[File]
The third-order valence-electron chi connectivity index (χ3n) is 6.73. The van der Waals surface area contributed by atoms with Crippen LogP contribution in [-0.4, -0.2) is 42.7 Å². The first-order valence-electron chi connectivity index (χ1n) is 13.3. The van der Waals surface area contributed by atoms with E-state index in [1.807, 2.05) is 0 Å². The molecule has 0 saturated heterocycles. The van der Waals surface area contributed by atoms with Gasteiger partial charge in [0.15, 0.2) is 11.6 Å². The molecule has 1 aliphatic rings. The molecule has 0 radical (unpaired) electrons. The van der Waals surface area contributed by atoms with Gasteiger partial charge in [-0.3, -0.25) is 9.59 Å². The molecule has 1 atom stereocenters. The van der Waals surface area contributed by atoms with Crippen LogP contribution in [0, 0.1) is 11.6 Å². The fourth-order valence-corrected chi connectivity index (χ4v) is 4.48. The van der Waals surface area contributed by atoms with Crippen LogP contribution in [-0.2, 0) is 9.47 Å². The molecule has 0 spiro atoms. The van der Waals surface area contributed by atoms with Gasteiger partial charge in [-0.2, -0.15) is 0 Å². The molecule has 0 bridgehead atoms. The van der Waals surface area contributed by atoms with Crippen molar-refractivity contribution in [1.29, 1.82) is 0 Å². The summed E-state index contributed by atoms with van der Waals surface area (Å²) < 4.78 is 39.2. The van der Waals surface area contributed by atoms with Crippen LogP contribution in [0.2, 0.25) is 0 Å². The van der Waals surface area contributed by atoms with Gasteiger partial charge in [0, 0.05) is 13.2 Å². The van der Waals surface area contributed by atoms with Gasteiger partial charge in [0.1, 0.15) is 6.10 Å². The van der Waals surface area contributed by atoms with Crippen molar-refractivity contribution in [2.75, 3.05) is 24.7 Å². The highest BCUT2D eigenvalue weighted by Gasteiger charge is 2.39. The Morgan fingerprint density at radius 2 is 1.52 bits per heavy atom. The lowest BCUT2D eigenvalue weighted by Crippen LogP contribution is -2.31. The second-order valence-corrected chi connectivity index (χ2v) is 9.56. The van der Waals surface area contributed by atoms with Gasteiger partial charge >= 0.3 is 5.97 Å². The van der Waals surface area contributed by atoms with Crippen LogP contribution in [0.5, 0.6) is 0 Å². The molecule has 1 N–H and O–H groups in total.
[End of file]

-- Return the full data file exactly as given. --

The third-order valence-electron chi connectivity index (χ3n) is 6.73. The van der Waals surface area contributed by atoms with Crippen LogP contribution in [-0.4, -0.2) is 42.7 Å². The first-order valence-electron chi connectivity index (χ1n) is 13.3. The van der Waals surface area contributed by atoms with E-state index in [1.807, 2.05) is 0 Å². The molecule has 0 saturated heterocycles. The van der Waals surface area contributed by atoms with Gasteiger partial charge in [0.15, 0.2) is 11.6 Å². The molecule has 1 aliphatic rings. The molecule has 0 radical (unpaired) electrons. The van der Waals surface area contributed by atoms with Gasteiger partial charge in [-0.3, -0.25) is 9.59 Å². The molecule has 1 atom stereocenters. The van der Waals surface area contributed by atoms with Crippen LogP contribution in [0, 0.1) is 11.6 Å². The fourth-order valence-corrected chi connectivity index (χ4v) is 4.48. The van der Waals surface area contributed by atoms with Crippen LogP contribution in [-0.2, 0) is 9.47 Å². The molecule has 0 spiro atoms. The van der Waals surface area contributed by atoms with Gasteiger partial charge in [-0.2, -0.15) is 0 Å². The molecule has 0 bridgehead atoms. The van der Waals surface area contributed by atoms with Crippen molar-refractivity contribution in [1.29, 1.82) is 0 Å². The summed E-state index contributed by atoms with van der Waals surface area (Å²) < 4.78 is 39.2. The van der Waals surface area contributed by atoms with Crippen LogP contribution in [0.2, 0.25) is 0 Å². The van der Waals surface area contributed by atoms with Gasteiger partial charge in [0, 0.05) is 13.2 Å². The van der Waals surface area contributed by atoms with Gasteiger partial charge in [0.1, 0.15) is 6.10 Å². The van der Waals surface area contributed by atoms with Crippen molar-refractivity contribution in [2.75, 3.05) is 24.7 Å². The highest BCUT2D eigenvalue weighted by Gasteiger charge is 2.39. The Morgan fingerprint density at radius 2 is 1.52 bits per heavy atom. The lowest BCUT2D eigenvalue weighted by Crippen LogP contribution is -2.31. The second-order valence-corrected chi connectivity index (χ2v) is 9.56. The van der Waals surface area contributed by atoms with Gasteiger partial charge >= 0.3 is 5.97 Å². The van der Waals surface area contributed by atoms with Crippen LogP contribution in [0.5, 0.6) is 0 Å². The molecule has 1 N–H and O–H groups in total.